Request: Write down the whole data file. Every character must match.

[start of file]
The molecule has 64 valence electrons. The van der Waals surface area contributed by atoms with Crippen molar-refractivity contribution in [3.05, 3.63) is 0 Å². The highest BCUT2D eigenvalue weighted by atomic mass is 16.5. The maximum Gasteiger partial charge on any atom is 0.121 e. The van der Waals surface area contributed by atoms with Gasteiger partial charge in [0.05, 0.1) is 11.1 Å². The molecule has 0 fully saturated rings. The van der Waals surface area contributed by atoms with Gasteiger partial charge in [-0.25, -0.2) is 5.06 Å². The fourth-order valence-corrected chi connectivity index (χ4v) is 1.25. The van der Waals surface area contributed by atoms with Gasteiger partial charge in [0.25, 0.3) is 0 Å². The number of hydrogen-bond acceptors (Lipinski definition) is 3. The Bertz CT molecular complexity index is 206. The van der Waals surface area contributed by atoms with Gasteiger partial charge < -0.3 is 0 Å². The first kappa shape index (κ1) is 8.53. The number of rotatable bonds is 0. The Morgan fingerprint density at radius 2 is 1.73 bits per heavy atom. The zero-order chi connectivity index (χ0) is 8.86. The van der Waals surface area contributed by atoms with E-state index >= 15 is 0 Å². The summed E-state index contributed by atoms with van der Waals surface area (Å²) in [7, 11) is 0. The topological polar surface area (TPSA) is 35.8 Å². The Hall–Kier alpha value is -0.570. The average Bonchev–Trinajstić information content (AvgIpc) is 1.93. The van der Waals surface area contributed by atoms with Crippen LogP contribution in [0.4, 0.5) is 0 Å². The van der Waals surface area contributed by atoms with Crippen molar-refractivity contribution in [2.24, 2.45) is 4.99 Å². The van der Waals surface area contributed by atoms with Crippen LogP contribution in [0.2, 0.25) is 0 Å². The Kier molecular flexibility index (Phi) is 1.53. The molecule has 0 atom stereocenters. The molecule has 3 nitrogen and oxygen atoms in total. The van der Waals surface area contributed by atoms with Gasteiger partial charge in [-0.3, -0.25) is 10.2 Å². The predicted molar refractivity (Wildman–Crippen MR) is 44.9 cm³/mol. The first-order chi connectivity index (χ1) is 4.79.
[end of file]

The molecule has 64 valence electrons. The van der Waals surface area contributed by atoms with Crippen molar-refractivity contribution in [3.05, 3.63) is 0 Å². The highest BCUT2D eigenvalue weighted by atomic mass is 16.5. The maximum Gasteiger partial charge on any atom is 0.121 e. The van der Waals surface area contributed by atoms with Gasteiger partial charge in [0.05, 0.1) is 11.1 Å². The molecule has 0 fully saturated rings. The van der Waals surface area contributed by atoms with Gasteiger partial charge in [-0.25, -0.2) is 5.06 Å². The fourth-order valence-corrected chi connectivity index (χ4v) is 1.25. The van der Waals surface area contributed by atoms with Gasteiger partial charge in [0.25, 0.3) is 0 Å². The number of hydrogen-bond acceptors (Lipinski definition) is 3. The Bertz CT molecular complexity index is 206. The van der Waals surface area contributed by atoms with Gasteiger partial charge < -0.3 is 0 Å². The first kappa shape index (κ1) is 8.53. The number of rotatable bonds is 0. The Morgan fingerprint density at radius 2 is 1.73 bits per heavy atom. The zero-order chi connectivity index (χ0) is 8.86. The van der Waals surface area contributed by atoms with E-state index >= 15 is 0 Å². The summed E-state index contributed by atoms with van der Waals surface area (Å²) in [7, 11) is 0. The topological polar surface area (TPSA) is 35.8 Å². The Hall–Kier alpha value is -0.570. The average Bonchev–Trinajstić information content (AvgIpc) is 1.93. The van der Waals surface area contributed by atoms with Crippen LogP contribution in [0.4, 0.5) is 0 Å². The van der Waals surface area contributed by atoms with Crippen molar-refractivity contribution in [2.24, 2.45) is 4.99 Å². The van der Waals surface area contributed by atoms with Crippen LogP contribution in [0.2, 0.25) is 0 Å². The Kier molecular flexibility index (Phi) is 1.53. The molecule has 0 atom stereocenters. The molecule has 3 nitrogen and oxygen atoms in total. The van der Waals surface area contributed by atoms with Gasteiger partial charge in [-0.3, -0.25) is 10.2 Å². The predicted molar refractivity (Wildman–Crippen MR) is 44.9 cm³/mol. The first-order chi connectivity index (χ1) is 4.79.